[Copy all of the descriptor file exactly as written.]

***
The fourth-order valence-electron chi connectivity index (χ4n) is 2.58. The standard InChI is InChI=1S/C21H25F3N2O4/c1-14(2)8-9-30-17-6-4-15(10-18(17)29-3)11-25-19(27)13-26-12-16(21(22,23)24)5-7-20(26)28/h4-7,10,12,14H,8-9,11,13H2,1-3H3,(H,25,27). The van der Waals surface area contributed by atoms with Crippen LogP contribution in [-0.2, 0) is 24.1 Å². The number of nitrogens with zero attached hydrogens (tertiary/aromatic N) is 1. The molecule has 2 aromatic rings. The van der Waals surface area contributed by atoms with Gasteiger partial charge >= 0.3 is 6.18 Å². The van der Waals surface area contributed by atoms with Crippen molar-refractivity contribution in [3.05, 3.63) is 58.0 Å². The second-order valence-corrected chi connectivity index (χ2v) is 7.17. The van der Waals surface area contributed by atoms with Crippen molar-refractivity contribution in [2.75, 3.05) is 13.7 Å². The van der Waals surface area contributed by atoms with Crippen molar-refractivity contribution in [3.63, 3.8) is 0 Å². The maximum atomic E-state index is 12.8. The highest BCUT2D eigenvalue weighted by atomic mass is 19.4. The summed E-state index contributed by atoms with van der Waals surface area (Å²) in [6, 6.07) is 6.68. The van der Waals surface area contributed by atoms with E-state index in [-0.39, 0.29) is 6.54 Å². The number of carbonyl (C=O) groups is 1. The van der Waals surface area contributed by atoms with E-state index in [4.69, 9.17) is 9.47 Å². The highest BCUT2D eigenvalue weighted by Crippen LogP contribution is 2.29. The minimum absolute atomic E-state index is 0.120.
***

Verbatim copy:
The fourth-order valence-electron chi connectivity index (χ4n) is 2.58. The standard InChI is InChI=1S/C21H25F3N2O4/c1-14(2)8-9-30-17-6-4-15(10-18(17)29-3)11-25-19(27)13-26-12-16(21(22,23)24)5-7-20(26)28/h4-7,10,12,14H,8-9,11,13H2,1-3H3,(H,25,27). The van der Waals surface area contributed by atoms with Crippen LogP contribution in [-0.2, 0) is 24.1 Å². The number of nitrogens with zero attached hydrogens (tertiary/aromatic N) is 1. The molecule has 2 aromatic rings. The van der Waals surface area contributed by atoms with Gasteiger partial charge >= 0.3 is 6.18 Å². The van der Waals surface area contributed by atoms with Crippen molar-refractivity contribution in [3.05, 3.63) is 58.0 Å². The second-order valence-corrected chi connectivity index (χ2v) is 7.17. The van der Waals surface area contributed by atoms with Crippen molar-refractivity contribution in [2.75, 3.05) is 13.7 Å². The van der Waals surface area contributed by atoms with Crippen molar-refractivity contribution in [3.63, 3.8) is 0 Å². The maximum atomic E-state index is 12.8. The highest BCUT2D eigenvalue weighted by atomic mass is 19.4. The summed E-state index contributed by atoms with van der Waals surface area (Å²) in [6, 6.07) is 6.68. The van der Waals surface area contributed by atoms with E-state index in [-0.39, 0.29) is 6.54 Å². The number of carbonyl (C=O) groups is 1. The van der Waals surface area contributed by atoms with E-state index in [4.69, 9.17) is 9.47 Å². The highest BCUT2D eigenvalue weighted by Crippen LogP contribution is 2.29. The minimum absolute atomic E-state index is 0.120.